There is a parking lot east of MacDonald-Cartier bridge in Jacques Cartier Park. Park there. Climb down to the Ottawa River and then walk east along the River shore. Soon you will come to the Brewery Creek inlet in a ravine going north. Continue along the shore line here looking into the water. It is very rough going, but here and there just in the water at the shore you will find either minor bits of mid century ceramics or pieces of rusted iron used in the Hughson and Gilmour lumber operation.   The ceramics shown here are about half actual size.

Assuming you have nothing better to do, and you enjoy looking at old discarded stuff you will find the climb through the bush interesting with many curious artifacts of mid-20th century industrial life to be found.

There is a park field just down hill from the park just where Brewery Creek meets the Ottawa River. Just where the shoreline of the creek leaves this field and enters the bushy ravine there is a few large chunks of sculptured architecture building limestone and brick. They are just beside the big tree which hangs over the river. Further up the creek are monumental concrete weights which were used to anchor log booms.

There are less interesting things like old bricks, including fire bricks, iron cable and chain pieces, old rusty iron strap connectors in abundance and other iron pieces such as blacksmith spikes and nails. I found an old saw mill or two-person size saw blade. I have also shards of Victorian-looking pottery which I think may have been carried down by the ice from up the creek.

Halfway between Fournier Blvd and the Ottawa River right on the water of Brewery Creek is an old stone foundation on some kind of mill. Likely this structure was made in the middle of the 19th century as base for a machine which would pull sorted logs up the hill to be sawed by a steam powered saw. The structure is filled with old sawdust.

The MacDonald-Cartier bridge was opened in 1965. When they were building the foundations for it in the middle of the river the contractor had to dig through 10 meters of saw dust and drowned wood debris which was dumped in the river by lumber operations at the Chaudiere. One interesting sight of the walk is the compacted, half rotted layers of sawdust anywhere from ten centimeters to two meters deep to be seen along the shore. Its defines a definite cultural soil layer.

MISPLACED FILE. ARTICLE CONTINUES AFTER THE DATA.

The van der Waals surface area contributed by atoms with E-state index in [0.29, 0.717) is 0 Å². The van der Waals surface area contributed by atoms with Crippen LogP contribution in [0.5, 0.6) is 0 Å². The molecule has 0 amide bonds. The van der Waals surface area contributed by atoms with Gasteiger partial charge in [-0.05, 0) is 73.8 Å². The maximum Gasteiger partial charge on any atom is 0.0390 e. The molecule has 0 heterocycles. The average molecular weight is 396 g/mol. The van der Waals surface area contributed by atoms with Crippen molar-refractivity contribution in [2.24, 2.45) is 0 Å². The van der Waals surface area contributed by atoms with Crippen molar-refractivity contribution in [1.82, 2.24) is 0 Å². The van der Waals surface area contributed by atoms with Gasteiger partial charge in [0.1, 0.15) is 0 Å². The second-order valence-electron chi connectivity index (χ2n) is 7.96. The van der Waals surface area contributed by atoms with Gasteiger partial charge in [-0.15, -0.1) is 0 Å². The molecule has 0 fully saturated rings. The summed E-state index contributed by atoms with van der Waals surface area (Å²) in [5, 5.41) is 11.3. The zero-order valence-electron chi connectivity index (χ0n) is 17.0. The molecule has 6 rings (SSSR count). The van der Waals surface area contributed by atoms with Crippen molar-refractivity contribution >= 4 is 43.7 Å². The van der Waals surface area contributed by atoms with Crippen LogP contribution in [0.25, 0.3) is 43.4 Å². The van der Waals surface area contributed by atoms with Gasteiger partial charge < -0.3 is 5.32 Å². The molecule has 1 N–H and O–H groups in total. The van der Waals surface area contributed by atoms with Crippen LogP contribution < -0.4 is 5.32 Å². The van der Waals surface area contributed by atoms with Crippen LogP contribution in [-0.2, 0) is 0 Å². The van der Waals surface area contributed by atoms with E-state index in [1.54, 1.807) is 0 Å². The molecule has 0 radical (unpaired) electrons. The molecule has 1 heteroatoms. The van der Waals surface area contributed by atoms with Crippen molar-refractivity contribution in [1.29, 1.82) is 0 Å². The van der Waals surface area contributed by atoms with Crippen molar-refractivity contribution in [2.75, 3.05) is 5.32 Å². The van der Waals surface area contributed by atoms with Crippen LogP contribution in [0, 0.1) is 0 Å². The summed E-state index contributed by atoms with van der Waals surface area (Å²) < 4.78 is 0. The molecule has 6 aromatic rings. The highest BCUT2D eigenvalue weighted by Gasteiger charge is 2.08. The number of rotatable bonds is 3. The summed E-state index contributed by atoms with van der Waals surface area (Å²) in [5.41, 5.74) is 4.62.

There seems to be fossils in the park but it is the lucky collector who will find any. In the ashlar paving stones under the MacDonald-Cartier bridge there is the fossil remains of a cephalopod shell the diameter of a sewer pipe. Over the years I have found a bivalve shell, a chunk of stromatolite reef, a crinoid stem and a piece of a two inch diameter trilobite. I visit the park alot and my impression is that these rocks I found were wanderers or a strays in the sense that they were carried there by ice or as fill from somewhere else. Don't go to the park to just look for fossils. You will almost certainly find nothing.  This gastropod was found by my son Daniel at Lemieux Island.

I always thought Jacques Cartier was an inappropriate name for the park by the way. Cartier never explored the Ottawa River much past where it flows into the Lake of Three Rivers by Montreal. Nicolas de Vignau, my personal favorite explorer - the guy went native and attracted all the native girls with his light skin, was the first European through here coming as an emissiary of Champlain around 1610.  However as he got Champlain into a lot of trouble and sort of came to a bad end he may not be the historical type one wants to name a park after.  Perhaps our park might have been called Etienne Brule Park, or LaVerendrye Park (ok, so that name is already taken) or how about Hughson and Gilmour Park or Park des Recollects... but let us just leave that for now.

Canoeists may paddle along the north side of the Ottawa River westward from the Gatineau River confluence and admire the ceramic debris strewn along there. I wonder if some of it doesn't come from the old hospital at Sacre Coeur and Laurier in Hull which was demolished in the 50's. There are pottery shards (and garbage) all along the north side beaches of Upper Duck Island. I think that came from squatter cottages torn down decades ago. The island was almost a garbage dump until a few years ago when an initiative was made to collect the metal junk, tires and garbage lying around there.

A little further east in Leamy Lake park there has been arrow heads, stone tools, and native pottery recovered. A few years, after the NCC spent the summer properly digging and documenting what was there, somebody went in with a shovel and made a mess of the site looking for pottery pieces. May I close in saying that this type of action is reprehensible. If you find what looks like a pre-contact or early pioneer era site it should be reported to, the Ontario Regional Archaeologist. I make these notes to give hints for idle surface collecting, not to encourage pirate digging and site despoilation for the sake of finding a few older ceramic pieces.

Francis Morley and Company of Hanley, Staffordshire, England used a series of views from W.H. Bartlett's Canadian Scenery (1842) on table china. This one shows the Ottawa exit of the Rideau Canal into Entrance Valley.